Phillies prospect Matt Vierling has shined as the team makes a postseason push.
Now, he is quickly becoming known, not just among Phillies fans, but throughout Major League Baseball.
Entering Saturday, the soon-to-be 25-year-old outfielder has impressed and made a noticeable impact, as the Joe Girardi-led squad looks to make the postseason over its final month of the 2021 regular season. Through nine games and 17 plate appearances, the St. Louis native has slashed .529/.529/.765 with six singles, two doubles, one triple, two RBI, and just six strikeouts.
Vierling’s first career RBI came as the Phillies’ starting center fielder in Friday’s 10-3 series-opening defeat to the Miami Marlins. In the top of the second, Vierling cut the team’s two-run deficit in half with a RBI triple to right field. Four innings later, he notched the game at three with a RBI double to left field. Both extra-base hits scored veteran left fielder Andrew McCutchen.
Earlier in the week, Vierling put together a four-hit game in an eventual 12-6 win opposite the Washington Nationals. All four hits came via an exit velocity of at least 102 miles per hour. Having also “slugged” a ground out that was 104.5 miles per hour, the rookie became the seventh player this season with five 100-plus miles per hour exit velocities in a game, according to MLB.com’s Todd Zolecki. The other six players: teammate Rhys Hoskins, Juan Soto (Washington Nationals), Austin Riley (Atlanta Braves), once-Phillies trade target Byron Buxton (Minnesota Twins), Ryan McMahon (Colorado Rockies), and Paul Goldschmidt (St. Louis Cardinals).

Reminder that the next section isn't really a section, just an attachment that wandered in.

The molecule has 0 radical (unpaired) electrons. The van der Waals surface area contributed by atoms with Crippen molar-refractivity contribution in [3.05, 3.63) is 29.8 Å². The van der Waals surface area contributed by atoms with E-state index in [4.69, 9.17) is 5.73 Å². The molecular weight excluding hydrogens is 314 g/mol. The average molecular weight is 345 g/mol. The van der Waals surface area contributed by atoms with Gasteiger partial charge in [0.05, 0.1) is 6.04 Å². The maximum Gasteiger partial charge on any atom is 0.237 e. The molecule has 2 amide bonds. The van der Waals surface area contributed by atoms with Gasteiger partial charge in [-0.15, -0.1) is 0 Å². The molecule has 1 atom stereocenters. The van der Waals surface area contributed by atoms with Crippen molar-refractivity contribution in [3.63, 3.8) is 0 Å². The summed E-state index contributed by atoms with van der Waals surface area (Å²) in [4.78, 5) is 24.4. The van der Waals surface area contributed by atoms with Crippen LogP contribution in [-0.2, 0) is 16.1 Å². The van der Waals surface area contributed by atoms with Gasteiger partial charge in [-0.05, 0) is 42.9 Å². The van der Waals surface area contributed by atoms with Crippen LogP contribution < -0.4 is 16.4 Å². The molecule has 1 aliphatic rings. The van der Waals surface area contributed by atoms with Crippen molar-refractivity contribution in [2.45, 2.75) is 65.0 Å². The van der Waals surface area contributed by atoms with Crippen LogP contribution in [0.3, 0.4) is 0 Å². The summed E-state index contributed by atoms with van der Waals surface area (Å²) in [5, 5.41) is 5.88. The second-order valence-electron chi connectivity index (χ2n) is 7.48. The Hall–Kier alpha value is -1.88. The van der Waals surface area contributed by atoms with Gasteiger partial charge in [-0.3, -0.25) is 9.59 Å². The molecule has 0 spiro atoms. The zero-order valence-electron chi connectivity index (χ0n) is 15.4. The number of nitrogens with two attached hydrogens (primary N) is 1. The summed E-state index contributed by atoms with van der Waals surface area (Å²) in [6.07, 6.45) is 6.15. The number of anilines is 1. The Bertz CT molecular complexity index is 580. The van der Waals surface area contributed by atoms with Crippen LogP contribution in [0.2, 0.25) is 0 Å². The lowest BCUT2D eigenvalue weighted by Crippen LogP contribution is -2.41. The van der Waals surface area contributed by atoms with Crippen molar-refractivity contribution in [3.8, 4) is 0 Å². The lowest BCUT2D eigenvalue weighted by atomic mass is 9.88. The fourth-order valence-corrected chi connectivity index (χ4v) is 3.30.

Ranked as the Phillies’ 25th-best prospect by MLB.com, Vierling second of two clutch hits on Friday against the Marlins — which tied the game at three — had just an 80.8 miles per hour exit velocity. Zolecki adds that it was the first ball he put in play in three games this week that was slower than 102.7 miles per hour.
While it is often said that the Phillies farm system needs a complete overhaul, they still have promising prospects — such as Vierling, Nick Maton, and Luke Williams — who are “waiting in the wings” for their chance to shine in the majors.